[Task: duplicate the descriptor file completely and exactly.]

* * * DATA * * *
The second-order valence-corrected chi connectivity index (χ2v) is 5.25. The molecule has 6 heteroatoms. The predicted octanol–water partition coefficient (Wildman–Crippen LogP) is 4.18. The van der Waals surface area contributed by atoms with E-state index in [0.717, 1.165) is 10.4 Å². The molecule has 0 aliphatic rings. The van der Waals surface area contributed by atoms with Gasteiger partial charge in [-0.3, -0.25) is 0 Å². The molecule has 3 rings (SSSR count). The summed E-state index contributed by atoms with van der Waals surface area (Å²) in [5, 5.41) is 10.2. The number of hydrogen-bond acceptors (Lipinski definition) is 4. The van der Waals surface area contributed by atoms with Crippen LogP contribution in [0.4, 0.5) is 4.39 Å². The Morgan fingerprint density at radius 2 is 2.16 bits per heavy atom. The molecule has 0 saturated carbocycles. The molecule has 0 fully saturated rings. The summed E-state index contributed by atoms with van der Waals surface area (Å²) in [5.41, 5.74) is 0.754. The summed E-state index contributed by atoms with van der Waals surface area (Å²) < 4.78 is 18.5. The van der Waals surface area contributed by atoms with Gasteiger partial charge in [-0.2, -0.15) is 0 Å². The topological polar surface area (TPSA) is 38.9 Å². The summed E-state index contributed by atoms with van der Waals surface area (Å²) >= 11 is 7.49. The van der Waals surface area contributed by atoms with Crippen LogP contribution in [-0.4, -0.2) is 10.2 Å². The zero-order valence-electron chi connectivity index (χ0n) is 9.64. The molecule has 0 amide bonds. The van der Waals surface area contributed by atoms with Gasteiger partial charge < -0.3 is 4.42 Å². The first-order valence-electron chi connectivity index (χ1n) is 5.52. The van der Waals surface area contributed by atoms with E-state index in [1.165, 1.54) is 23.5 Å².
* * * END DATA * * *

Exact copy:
The second-order valence-corrected chi connectivity index (χ2v) is 5.25. The molecule has 6 heteroatoms. The predicted octanol–water partition coefficient (Wildman–Crippen LogP) is 4.18. The van der Waals surface area contributed by atoms with E-state index in [0.717, 1.165) is 10.4 Å². The molecule has 0 aliphatic rings. The van der Waals surface area contributed by atoms with Gasteiger partial charge in [-0.3, -0.25) is 0 Å². The molecule has 3 rings (SSSR count). The summed E-state index contributed by atoms with van der Waals surface area (Å²) in [5, 5.41) is 10.2. The number of hydrogen-bond acceptors (Lipinski definition) is 4. The van der Waals surface area contributed by atoms with Crippen LogP contribution in [0.4, 0.5) is 4.39 Å². The Morgan fingerprint density at radius 2 is 2.16 bits per heavy atom. The molecule has 0 saturated carbocycles. The molecule has 0 fully saturated rings. The summed E-state index contributed by atoms with van der Waals surface area (Å²) in [5.41, 5.74) is 0.754. The summed E-state index contributed by atoms with van der Waals surface area (Å²) < 4.78 is 18.5. The van der Waals surface area contributed by atoms with Gasteiger partial charge in [-0.2, -0.15) is 0 Å². The topological polar surface area (TPSA) is 38.9 Å². The summed E-state index contributed by atoms with van der Waals surface area (Å²) >= 11 is 7.49. The van der Waals surface area contributed by atoms with Crippen LogP contribution in [-0.4, -0.2) is 10.2 Å². The zero-order valence-electron chi connectivity index (χ0n) is 9.64. The molecule has 0 amide bonds. The van der Waals surface area contributed by atoms with Gasteiger partial charge < -0.3 is 4.42 Å². The first-order valence-electron chi connectivity index (χ1n) is 5.52. The van der Waals surface area contributed by atoms with E-state index in [1.165, 1.54) is 23.5 Å².